|Public Domain painting for NASA, by Donald David|
This post is dedicated to Giordano Bruno, who was burned at the stake on February 17, 1600 for telling the truth.
If we were conscious of the spirit of the age, we should know why we are so inclined to account for everything on physical grounds; we should know that it is because, up till now, too much was accounted for in terms of spirit. This realization would at once make us critical of our bias. We would say: most likely we are now making exactly the same mistake on the other side. We delude ourselves with the thought that we know much more about matter than about a “metaphysical” mind or spirit, and so we overestimate material causation and believe that it alone affords us a true explanation of life. But matter is just as inscrutable as mind. As to the ultimate things we can know nothing, and only when we admit this do we return to a state of equilibrium. This is in no sense to deny the close connection of psychic happenings with the physiological structure of the brain, with the glands and the body in general. We still remain deeply convinced of the fact that the contents of consciousness are to a large extent determined by our sense-perceptions. We cannot fail to recognize that unalterable characteristics of a physical as well as a psychic nature are unconsciously ingrained in us by heredity, and we are profoundly impressed by the power of the instincts which can inhibit or reinforce or otherwise modify even the most spiritual contents. Indeed, we must admit that as to cause, purpose, and meaning the human psyche, wherever we touch it, is first and foremost a faithful reflection of everything we call material, empirical, and mundane. And finally, in face of all these admissions, we must ask ourselves if the psyche is not after all a secondary manifestation-an epiphenomenon-and completely dependent on the physical substrate. Our practical reasonableness and worldly-mindedness prompt us to say yes to this question, and it is only our doubts as to the omnipotence of matter that might lead us to examine in a critical way this verdict of science upon the human psyche (C.G Jung, CW, Vol. 8, §657).
I see this as a very important passage of Jung’s writing. He is commenting on the emphasis of Western thought on materialism, and why we should not be surprised that it has come to be this way. For centuries, during the Middle Ages, the balances were tilted in favor of spirit, to the exclusion of matter. The message Jung is conveying here is that reality is inscrutable, mysterious. We go through periods of compensation after experiencing extreme views, such as materialism. We go from one extreme to the other trying to untangle the web of truth, but both poles are deeply enigmatic. And of the ultimate things, like God, we can know nothing. When thinkers admit these truths, perhaps then equilibrium can be found. This current age of post-materialism I have deemed the Epoch of Soul, since the metaxical nature of Soul is equilibrium. This period has already dawned. We are gradually edging into balance. It may not seem like it with all the political turmoil we are experiencing, but this is normal for such a period of tectonic shifts.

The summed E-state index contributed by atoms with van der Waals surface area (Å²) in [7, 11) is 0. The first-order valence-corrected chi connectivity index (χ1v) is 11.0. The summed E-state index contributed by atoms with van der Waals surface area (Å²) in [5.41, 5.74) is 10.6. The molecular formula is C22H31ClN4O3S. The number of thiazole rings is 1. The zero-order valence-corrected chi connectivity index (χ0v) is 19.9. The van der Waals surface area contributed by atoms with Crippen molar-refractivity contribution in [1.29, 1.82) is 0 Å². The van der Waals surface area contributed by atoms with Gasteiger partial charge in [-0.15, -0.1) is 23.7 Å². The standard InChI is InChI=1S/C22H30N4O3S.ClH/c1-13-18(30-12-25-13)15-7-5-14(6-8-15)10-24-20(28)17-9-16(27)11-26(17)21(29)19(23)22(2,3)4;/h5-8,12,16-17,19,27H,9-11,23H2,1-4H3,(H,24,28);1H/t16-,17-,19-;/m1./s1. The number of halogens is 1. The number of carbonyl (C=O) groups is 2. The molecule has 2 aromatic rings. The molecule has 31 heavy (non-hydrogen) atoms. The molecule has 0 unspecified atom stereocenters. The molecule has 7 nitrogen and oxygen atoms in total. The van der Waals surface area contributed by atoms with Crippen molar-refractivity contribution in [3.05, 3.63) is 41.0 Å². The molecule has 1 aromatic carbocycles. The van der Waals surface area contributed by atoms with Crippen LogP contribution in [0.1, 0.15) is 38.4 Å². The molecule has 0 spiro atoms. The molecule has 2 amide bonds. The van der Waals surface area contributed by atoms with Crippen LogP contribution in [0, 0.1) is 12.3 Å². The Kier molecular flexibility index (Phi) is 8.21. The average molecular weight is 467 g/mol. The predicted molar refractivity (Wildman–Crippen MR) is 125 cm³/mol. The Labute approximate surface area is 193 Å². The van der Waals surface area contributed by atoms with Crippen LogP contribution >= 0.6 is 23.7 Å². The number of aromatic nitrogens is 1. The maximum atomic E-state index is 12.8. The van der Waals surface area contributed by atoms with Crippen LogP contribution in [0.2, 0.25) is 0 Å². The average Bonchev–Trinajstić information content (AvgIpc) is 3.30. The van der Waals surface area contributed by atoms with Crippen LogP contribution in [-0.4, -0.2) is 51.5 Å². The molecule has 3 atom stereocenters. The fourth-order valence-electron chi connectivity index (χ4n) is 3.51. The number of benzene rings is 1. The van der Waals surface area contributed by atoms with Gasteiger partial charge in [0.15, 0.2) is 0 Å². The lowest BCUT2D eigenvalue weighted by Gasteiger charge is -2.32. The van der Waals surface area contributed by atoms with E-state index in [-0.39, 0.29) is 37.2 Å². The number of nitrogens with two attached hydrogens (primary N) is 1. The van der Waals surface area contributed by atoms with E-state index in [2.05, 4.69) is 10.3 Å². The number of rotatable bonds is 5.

The following is not a reductionist statement by Jung when he tells us that the psyche itself is a “secondary manifestation-an epiphenomenon…completely dependent on the physical substrate.” Jung, unlike James Hillman, makes a distinction between psyche and soul. In one passage, he says,
I have been compelled, in my investigations into the structure of the unconscious, to make a conceptual distinction between soul and psyche. By psyche, I understand the totality of all psychic processes, conscious as well as unconscious. By soul, on the other hand, I understand a clearly demarcated functional complex that can best be described as a “personality”. (Psychological Types, Collected Works, Volume 6).
So, in essence, the Anima and Animus archetypes are what Jung means by “soul.” Psyche is the entire sphere of psychic activity. James Hillman does not differentiate between the two, but uses them interchangeably as “a deliberately ambiguous concept resisting all definition in the same manner as do all ultimate symbols which provide the root metaphors for the systems of human thought” (Suicide and the Soul, p. 46).
A conceptual outlook concerning these matters can quickly lead us into a trap. Our language limits us when discussing such things. Jung clearly believed the psyche, with its archetypes, was very closely tied to physical matter. His writings concerning the archetypes make it clear that he considered them the psychic correlates of biological instincts. Above, he says, “We cannot fail to recognize that unalterable characteristics of a physical as well as a psychic nature are unconsciously ingrained in us by heredity…” Evolution produced both our biological as well as psychic instincts (the archetypes). The only reason we speak in dualities is because of the extraordinary difficulty of writing about what I call Animatter. Actually, the process of evolution produced human-being-theres, in the sense of Heidegger’s Dasein. These being-theres are animaterial, interrelated creatures that possess several modes of presence, one of which happens to be physical, one of which happens to be psychic. I close with this passage from Jung:
Since psyche and matter are contained in one and the same world, and moreover are in continuous contact with one another and ultimately rest on irrepresentable, transcendental factors, it is not only possible but fairly probable, even, that psyche and matter are two different aspects of one and the same thing (CW, Vol. 8, §418).
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